The Hermit.

A poem by George W. Doneghy

By the waters of a river, where the rocks like giants stand,
There a stranger, young and favored, built a home with his own hand.

Hewed the logs and reared the roof-tree, where for years alone he dwelt,
Wanderer from the sunny Southland, and from pangs his heart had felt.

Legend says high-born and wealthy, seeking there in Nature's wilds
To forget a maiden fickle, basking in a rival's smiles.

Where the music of the wild birds, echoed from the cliffs around,
Blended with the voice of waters, flowing past with silvery sound;

Where in Springtime wild flowers blooming shed their incense day and night,
And the rugged cliff-sides wearing robes of dogwood, snowy white;

Where in Summer old trees spreading overhead a leafy roof
Flung their shadows, deep and cooling, 'gainst the burning sunbeams proof;

Where in Winter wild winds raving whistled 'round his lonely home,
And the swollen torrent rushing struck the rocks with sullen tone--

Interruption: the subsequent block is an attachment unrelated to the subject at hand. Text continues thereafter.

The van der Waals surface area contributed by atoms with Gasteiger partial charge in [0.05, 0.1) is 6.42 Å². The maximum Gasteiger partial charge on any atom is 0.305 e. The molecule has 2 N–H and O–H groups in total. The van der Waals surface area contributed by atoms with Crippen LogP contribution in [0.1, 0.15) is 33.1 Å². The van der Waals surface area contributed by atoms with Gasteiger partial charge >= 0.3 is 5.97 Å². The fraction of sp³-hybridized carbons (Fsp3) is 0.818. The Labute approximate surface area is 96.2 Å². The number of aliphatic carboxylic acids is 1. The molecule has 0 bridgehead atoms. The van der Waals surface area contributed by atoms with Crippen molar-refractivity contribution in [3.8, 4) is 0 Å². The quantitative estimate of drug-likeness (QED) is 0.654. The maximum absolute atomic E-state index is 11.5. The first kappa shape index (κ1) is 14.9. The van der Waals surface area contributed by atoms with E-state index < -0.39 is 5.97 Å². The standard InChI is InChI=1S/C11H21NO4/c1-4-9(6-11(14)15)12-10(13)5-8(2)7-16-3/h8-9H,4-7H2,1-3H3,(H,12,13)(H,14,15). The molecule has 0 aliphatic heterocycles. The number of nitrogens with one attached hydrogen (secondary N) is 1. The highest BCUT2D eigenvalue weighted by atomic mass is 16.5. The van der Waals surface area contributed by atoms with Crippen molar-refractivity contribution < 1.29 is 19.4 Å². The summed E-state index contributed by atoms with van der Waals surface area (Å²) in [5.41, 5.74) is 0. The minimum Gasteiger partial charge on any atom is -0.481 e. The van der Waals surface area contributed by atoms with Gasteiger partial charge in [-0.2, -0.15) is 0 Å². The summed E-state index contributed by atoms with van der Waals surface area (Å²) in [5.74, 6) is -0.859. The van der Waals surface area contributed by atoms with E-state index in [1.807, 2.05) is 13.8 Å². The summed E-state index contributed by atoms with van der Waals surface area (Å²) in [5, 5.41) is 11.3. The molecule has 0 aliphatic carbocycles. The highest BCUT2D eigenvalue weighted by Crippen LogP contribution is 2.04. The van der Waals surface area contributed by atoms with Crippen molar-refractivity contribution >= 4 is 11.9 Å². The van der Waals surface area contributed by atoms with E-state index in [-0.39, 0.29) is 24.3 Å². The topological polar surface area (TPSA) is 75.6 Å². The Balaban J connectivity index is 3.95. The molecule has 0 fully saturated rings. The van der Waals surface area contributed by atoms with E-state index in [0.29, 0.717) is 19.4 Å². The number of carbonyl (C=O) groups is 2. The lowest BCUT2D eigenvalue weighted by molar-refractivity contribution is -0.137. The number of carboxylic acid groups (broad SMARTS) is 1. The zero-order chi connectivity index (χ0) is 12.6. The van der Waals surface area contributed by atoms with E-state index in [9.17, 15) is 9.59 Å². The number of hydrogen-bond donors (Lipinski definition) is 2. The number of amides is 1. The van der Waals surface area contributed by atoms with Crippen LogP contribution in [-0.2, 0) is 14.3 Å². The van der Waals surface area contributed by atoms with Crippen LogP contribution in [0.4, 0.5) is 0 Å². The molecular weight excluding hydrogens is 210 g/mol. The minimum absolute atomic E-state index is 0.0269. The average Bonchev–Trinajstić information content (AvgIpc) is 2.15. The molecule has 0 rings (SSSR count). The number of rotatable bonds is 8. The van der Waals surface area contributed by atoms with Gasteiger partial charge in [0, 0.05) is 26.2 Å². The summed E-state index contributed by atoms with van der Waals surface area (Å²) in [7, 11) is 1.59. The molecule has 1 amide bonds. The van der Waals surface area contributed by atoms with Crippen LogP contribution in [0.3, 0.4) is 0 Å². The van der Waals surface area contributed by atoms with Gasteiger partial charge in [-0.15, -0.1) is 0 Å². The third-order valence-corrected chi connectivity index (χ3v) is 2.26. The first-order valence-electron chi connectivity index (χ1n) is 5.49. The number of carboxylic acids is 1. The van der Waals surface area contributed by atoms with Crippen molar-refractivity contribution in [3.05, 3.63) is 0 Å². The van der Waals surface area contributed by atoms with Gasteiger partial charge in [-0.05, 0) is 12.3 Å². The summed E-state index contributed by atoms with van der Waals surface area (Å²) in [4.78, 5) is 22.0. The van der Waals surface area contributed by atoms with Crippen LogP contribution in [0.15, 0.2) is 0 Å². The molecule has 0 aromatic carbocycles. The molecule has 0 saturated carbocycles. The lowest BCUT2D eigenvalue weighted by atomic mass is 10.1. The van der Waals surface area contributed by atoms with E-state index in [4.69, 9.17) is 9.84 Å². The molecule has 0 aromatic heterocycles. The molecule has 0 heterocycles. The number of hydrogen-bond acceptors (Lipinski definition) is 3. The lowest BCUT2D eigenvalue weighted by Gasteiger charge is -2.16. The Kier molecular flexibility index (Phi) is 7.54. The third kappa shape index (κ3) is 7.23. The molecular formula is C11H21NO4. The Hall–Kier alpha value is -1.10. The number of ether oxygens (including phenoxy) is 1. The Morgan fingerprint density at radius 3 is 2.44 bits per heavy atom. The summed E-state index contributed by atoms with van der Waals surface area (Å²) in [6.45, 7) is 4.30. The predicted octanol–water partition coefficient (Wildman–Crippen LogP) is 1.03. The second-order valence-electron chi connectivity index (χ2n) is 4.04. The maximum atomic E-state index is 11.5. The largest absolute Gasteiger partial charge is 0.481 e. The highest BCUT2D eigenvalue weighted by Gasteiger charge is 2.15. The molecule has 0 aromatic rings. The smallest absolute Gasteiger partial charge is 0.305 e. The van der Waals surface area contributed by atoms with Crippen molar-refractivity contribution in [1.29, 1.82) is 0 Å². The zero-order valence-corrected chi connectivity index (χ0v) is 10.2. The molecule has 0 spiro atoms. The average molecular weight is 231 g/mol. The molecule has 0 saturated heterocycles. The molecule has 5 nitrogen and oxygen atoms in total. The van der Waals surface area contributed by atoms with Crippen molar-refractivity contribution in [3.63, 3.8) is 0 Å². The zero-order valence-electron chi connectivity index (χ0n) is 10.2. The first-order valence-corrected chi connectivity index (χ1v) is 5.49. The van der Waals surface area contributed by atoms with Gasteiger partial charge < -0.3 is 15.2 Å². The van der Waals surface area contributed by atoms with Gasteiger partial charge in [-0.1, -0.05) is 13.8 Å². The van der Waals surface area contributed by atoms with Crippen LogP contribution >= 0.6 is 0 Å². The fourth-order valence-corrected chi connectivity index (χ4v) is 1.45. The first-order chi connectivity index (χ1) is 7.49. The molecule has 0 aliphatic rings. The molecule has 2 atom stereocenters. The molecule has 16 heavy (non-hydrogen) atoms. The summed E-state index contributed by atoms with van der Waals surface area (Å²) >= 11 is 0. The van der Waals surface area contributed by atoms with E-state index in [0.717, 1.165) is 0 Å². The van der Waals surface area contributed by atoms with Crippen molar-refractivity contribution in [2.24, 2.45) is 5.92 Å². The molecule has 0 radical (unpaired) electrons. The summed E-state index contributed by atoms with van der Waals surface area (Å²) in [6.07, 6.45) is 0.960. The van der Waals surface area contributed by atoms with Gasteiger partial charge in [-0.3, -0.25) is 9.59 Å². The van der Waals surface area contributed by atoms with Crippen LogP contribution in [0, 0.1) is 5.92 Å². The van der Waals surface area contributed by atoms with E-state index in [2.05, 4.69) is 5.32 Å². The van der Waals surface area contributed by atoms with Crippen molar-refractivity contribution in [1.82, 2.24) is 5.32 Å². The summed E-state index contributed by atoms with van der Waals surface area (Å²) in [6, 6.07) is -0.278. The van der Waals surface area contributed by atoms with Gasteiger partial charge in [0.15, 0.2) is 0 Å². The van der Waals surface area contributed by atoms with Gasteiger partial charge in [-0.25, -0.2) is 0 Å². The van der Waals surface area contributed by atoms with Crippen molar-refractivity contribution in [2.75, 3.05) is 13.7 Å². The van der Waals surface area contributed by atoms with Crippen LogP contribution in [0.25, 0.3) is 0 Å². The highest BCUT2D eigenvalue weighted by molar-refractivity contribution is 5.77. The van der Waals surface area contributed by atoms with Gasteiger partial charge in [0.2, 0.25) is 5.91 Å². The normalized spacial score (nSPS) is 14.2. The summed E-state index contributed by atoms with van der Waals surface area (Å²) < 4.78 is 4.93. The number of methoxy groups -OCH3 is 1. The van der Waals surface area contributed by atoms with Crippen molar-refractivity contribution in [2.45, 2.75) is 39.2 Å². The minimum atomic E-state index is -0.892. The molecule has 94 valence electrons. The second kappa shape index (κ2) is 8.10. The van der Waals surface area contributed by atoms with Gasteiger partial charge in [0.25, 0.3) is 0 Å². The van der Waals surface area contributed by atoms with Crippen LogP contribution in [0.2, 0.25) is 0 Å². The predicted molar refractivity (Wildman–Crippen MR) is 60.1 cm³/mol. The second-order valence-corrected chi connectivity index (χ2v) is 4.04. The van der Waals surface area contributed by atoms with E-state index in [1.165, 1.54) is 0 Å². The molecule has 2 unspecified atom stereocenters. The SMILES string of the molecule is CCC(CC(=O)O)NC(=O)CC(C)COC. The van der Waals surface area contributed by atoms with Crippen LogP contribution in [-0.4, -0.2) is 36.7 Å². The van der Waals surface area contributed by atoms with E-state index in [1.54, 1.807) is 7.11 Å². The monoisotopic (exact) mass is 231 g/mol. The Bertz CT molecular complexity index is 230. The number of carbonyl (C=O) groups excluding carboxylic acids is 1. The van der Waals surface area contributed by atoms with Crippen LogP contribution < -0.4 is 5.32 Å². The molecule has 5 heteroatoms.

He a sunnier clime forsaking for the "dark and bloody ground,"
Where the forest stretched unbroken--there the wanderer rest had found.

All of human-kind deserting, where no din of toil and strife
Ever came to break the stillness--there he spent a hermit's life.

All his frugal wants supplying from the storehouse Nature gave,
Nevermore his footsteps bending toward where Hope had found its grave.

Striving to forget the false one, dwelling 'neath her sunny skies,
Who had left the arrow rankling in his heart with honied lies.

Long ago she was forgotten, and at last surcease had come--
For his heart was stilled forever, and his lips were sealed and dumb.

Long he lay beside the river, flowing sweetly there to-day,
Where was found a bleaching skeleton, and a rude hut in decay.

There where briars in tangled network sway above a little mound,
Rest the bones of Southern stranger, in the "dark and bloody ground!"

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